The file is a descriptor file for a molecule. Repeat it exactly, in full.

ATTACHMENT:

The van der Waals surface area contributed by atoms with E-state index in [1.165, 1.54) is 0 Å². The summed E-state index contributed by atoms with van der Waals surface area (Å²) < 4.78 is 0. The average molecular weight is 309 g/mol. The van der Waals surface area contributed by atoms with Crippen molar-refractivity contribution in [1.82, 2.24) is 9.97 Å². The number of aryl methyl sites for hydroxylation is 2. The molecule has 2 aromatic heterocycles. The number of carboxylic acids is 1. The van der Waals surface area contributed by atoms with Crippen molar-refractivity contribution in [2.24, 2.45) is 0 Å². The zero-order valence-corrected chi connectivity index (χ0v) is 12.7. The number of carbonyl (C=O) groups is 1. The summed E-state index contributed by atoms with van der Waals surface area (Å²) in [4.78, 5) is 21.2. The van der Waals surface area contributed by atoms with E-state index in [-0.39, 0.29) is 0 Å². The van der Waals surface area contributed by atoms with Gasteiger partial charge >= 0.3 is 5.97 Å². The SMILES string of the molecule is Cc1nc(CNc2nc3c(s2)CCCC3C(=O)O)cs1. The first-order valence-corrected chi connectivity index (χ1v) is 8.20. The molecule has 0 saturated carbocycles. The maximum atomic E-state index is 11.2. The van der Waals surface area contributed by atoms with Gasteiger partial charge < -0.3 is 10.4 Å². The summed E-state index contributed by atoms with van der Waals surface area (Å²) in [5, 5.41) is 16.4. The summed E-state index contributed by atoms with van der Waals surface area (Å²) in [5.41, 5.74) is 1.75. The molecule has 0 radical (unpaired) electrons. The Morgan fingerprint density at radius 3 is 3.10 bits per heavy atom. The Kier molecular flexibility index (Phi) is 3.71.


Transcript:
The van der Waals surface area contributed by atoms with E-state index in [1.165, 1.54) is 0 Å². The summed E-state index contributed by atoms with van der Waals surface area (Å²) < 4.78 is 0. The average molecular weight is 309 g/mol. The van der Waals surface area contributed by atoms with Crippen molar-refractivity contribution in [1.82, 2.24) is 9.97 Å². The number of aryl methyl sites for hydroxylation is 2. The molecule has 2 aromatic heterocycles. The number of carboxylic acids is 1. The van der Waals surface area contributed by atoms with Crippen molar-refractivity contribution in [2.24, 2.45) is 0 Å². The zero-order valence-corrected chi connectivity index (χ0v) is 12.7. The number of carbonyl (C=O) groups is 1. The summed E-state index contributed by atoms with van der Waals surface area (Å²) in [4.78, 5) is 21.2. The van der Waals surface area contributed by atoms with E-state index in [-0.39, 0.29) is 0 Å². The van der Waals surface area contributed by atoms with Gasteiger partial charge >= 0.3 is 5.97 Å². The SMILES string of the molecule is Cc1nc(CNc2nc3c(s2)CCCC3C(=O)O)cs1. The first-order valence-corrected chi connectivity index (χ1v) is 8.20. The molecule has 0 saturated carbocycles. The maximum atomic E-state index is 11.2. The van der Waals surface area contributed by atoms with Gasteiger partial charge < -0.3 is 10.4 Å². The summed E-state index contributed by atoms with van der Waals surface area (Å²) in [5, 5.41) is 16.4. The summed E-state index contributed by atoms with van der Waals surface area (Å²) in [5.41, 5.74) is 1.75. The molecule has 0 radical (unpaired) electrons. The Morgan fingerprint density at radius 3 is 3.10 bits per heavy atom. The Kier molecular flexibility index (Phi) is 3.71.